Increasing Integrity and EU Citizen's Trust in Public Procurement

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  • Topic: European Union, Treaty of Lisbon, European Parliament
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  • Published : March 3, 2013
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REGIONAL POLICY PAPER #1
INCREASING INTEGRITY AND EU CITIZENS’ TRUST IN PUBLIC PROCUREMENT OVERVIEW Public procurement systems across the European Union (EU) need to be robust, transparent and open to public monitoring. Only then can governments, bidders and contractors be held to account for how public money is spent, and corruption can be prevented. Corruption siphons off public funds, obstructs the functioning of the single market, and distorts fair competition. For these reasons, it is vital for the EU to ensure public procurements are sound, transparent and accountable. Public procurement at the EU-level is currently being reviewed; the inclusion of strong anti-corruption provisions is a way of increasing efficiency and creating the potential for substantial and immediate cost-savings. This is particularly urgent given the European sovereign-debt crisis, crippled economic activity across the region and national austerity measures that have made it necessary to make each Euro count. Only a strong and effective legal framework and strict enforcement practices can guarantee such a scenario. \\\\\\\\\\\\\\\\\\\\\\\\\\\\\\\\\\\\\\\\\\\\\\\\\\\\\\\\\\\\\\\\\\\\\\\\\\\\\\\\\\\\\\ cost of purchases, investments and services to an unnecessary extent. It reduces the quality of the works or services provided. Worst of all, it ultimately erodes people’s trust in their leaders and the state. To simplify procurement procedures, the European Commission (EC) has prioritised revising existing procurement legislation 2 , as it has outlined in the AntiFraud Strategy 3 and Single Market Act 4 of 2011. Each of these measures also presents an opportunity to mitigate the high risks of corruption in EU procurement.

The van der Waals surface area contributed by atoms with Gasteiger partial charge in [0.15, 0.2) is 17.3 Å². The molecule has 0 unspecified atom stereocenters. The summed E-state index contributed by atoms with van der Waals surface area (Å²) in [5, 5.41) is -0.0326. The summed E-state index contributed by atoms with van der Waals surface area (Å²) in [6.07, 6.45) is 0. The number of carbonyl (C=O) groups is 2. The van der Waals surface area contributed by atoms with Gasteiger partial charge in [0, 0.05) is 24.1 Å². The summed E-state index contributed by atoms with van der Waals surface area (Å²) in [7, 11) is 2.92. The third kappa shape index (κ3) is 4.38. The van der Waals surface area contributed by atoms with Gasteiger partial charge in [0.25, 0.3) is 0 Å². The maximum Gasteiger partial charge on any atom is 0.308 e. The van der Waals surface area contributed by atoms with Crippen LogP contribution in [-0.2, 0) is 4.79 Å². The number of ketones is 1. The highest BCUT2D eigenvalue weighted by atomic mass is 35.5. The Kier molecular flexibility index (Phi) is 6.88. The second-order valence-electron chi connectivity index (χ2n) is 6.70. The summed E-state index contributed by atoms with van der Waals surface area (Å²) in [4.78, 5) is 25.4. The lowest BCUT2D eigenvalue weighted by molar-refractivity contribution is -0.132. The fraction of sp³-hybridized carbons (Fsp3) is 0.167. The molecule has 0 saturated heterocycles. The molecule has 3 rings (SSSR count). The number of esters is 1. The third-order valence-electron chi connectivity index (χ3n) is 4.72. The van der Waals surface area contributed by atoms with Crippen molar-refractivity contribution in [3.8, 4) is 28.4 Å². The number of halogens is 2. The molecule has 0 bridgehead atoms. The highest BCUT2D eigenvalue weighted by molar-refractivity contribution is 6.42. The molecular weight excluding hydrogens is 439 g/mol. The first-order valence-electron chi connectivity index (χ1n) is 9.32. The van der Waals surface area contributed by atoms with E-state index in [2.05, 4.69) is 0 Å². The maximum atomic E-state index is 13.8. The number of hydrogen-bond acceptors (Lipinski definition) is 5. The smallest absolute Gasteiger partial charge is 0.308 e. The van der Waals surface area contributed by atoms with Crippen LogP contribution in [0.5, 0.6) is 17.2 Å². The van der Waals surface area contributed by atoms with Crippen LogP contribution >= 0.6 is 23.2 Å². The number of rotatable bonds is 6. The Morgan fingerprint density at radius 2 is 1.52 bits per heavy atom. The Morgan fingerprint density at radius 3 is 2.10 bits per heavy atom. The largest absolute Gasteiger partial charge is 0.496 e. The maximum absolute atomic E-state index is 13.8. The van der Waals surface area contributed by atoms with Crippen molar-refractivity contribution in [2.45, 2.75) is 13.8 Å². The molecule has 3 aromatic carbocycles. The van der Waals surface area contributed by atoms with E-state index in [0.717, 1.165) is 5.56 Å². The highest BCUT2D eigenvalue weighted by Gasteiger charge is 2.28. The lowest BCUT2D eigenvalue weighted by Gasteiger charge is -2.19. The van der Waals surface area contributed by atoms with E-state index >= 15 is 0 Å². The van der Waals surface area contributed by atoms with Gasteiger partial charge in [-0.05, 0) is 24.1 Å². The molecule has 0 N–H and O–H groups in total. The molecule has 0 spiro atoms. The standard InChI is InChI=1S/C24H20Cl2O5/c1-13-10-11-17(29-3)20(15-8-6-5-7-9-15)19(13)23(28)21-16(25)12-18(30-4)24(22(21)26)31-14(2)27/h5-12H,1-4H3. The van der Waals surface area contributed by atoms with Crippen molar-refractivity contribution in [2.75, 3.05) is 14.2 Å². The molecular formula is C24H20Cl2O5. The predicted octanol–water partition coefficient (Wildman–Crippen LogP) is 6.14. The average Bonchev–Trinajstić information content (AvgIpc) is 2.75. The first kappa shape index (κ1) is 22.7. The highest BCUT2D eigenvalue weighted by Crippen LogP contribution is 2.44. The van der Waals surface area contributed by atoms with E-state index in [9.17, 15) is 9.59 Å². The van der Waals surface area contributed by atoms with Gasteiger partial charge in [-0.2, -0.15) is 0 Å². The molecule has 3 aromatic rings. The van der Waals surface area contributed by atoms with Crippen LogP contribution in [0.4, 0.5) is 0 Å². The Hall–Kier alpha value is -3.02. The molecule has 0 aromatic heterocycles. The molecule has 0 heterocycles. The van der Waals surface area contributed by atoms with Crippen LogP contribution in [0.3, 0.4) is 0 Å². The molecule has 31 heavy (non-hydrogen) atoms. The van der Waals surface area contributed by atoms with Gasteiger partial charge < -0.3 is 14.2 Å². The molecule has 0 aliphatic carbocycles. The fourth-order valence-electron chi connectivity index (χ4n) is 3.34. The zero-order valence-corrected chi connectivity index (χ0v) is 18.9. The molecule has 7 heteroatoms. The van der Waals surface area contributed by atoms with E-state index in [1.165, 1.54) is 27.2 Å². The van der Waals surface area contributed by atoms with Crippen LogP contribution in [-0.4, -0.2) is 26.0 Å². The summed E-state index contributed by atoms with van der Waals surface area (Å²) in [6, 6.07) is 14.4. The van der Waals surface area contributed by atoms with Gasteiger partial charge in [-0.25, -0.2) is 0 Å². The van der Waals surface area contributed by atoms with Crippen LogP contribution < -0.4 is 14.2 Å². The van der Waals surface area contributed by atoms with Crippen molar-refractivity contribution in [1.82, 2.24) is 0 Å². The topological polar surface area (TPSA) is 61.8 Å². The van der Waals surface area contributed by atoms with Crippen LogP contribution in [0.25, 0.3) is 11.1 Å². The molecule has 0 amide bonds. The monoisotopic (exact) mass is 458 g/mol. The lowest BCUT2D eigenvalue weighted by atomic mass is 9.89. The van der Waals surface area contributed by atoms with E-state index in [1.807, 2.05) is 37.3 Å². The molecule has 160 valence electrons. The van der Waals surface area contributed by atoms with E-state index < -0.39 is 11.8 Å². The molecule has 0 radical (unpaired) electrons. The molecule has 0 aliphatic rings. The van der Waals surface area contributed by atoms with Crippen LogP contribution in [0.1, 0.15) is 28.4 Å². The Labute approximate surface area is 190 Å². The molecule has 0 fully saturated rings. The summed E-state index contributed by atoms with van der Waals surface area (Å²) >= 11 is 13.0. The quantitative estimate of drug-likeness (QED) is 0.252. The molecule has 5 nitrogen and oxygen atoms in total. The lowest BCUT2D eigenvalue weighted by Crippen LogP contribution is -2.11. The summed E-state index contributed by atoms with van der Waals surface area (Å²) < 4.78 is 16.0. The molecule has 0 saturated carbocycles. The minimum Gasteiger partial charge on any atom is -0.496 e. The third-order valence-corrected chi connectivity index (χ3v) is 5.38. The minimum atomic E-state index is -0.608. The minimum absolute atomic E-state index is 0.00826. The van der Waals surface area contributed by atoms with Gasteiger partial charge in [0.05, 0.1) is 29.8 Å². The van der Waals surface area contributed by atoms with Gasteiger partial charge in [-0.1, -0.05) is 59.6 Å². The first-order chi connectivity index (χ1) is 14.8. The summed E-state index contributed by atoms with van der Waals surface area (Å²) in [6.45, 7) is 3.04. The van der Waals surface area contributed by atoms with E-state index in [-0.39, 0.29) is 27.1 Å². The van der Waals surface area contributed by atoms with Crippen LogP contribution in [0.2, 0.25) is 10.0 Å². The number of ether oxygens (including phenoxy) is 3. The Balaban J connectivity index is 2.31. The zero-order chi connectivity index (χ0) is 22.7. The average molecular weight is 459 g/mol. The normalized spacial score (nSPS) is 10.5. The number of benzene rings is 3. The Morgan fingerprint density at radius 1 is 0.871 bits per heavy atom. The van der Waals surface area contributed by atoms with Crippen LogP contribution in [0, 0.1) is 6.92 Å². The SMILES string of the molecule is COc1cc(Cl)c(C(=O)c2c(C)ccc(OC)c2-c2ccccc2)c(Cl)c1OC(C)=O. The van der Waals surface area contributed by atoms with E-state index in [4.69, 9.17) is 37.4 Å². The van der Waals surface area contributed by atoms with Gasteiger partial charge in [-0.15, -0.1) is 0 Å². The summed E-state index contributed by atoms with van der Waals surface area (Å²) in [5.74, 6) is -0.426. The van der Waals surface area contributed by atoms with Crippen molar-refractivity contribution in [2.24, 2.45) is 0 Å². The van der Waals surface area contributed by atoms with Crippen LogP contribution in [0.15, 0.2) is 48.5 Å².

II. PROCUREMENT CYCLE RISKS
Corruption in public procurement appears in different forms. These include bribery, facilitation payments and collusion, conflicts of interest, bid-rigging and trading of influence. Each of these manifestations of corruption can appear throughout the five stages of the procurement cycle: needs assessment, preparation, contract/supplier selection and contract award, contract execution and final accounting and payment. 5 For example, at the needs assessment stage, corruption, as a result of bribes or conflicts of interest among policy-makers, may lead to the approval of unnecessary projects, low quality investments or inflated costs. An effective strategy to prevent or control corruption throughout the public procurement cycle will recognise the difference in all phases and will be attentive to red flags as triggers for due diligence and/or corrective action. Corruption in public procurement often takes subtler forms that are harder to detect and which may not involve public officials in the abuses. This is evident in the use of cartels and collusion among bidders to

I. CORRUPTION AND PROCUREMENT
Few activities create greater temptations or offer more opportunities for corruption than public sector procurement. On average, the procurement of goods, works and other services by public bodies amounts to 18 per cent of the national output of EU member states. 1 When procurement processes are effective, they allow for an efficient allocation of public monies that supports a country’s economic growth and benefits the daily lives of citizens. Yet corruption can quickly undermine these outcomes. Corruption increases the

INCREASING INTEGRITY AND EU CITIZENS’ TRUST IN PUBLIC PROCUREMENT

manipulate the award decision in favour of one of the members. Cartel practices can include informal agreements to assign “turns” among the members for winning public bids, or they may agree to internal compensation payments for submitting high or other “failed” bids. 6

III. INTEGRITY GAPS IN THE EU
Public procurement is one of the areas in the EU where corruption risks are highest, according to an assessment of anti-corruption systems in 25 European countries that was carried out in 2012 by Transparency...
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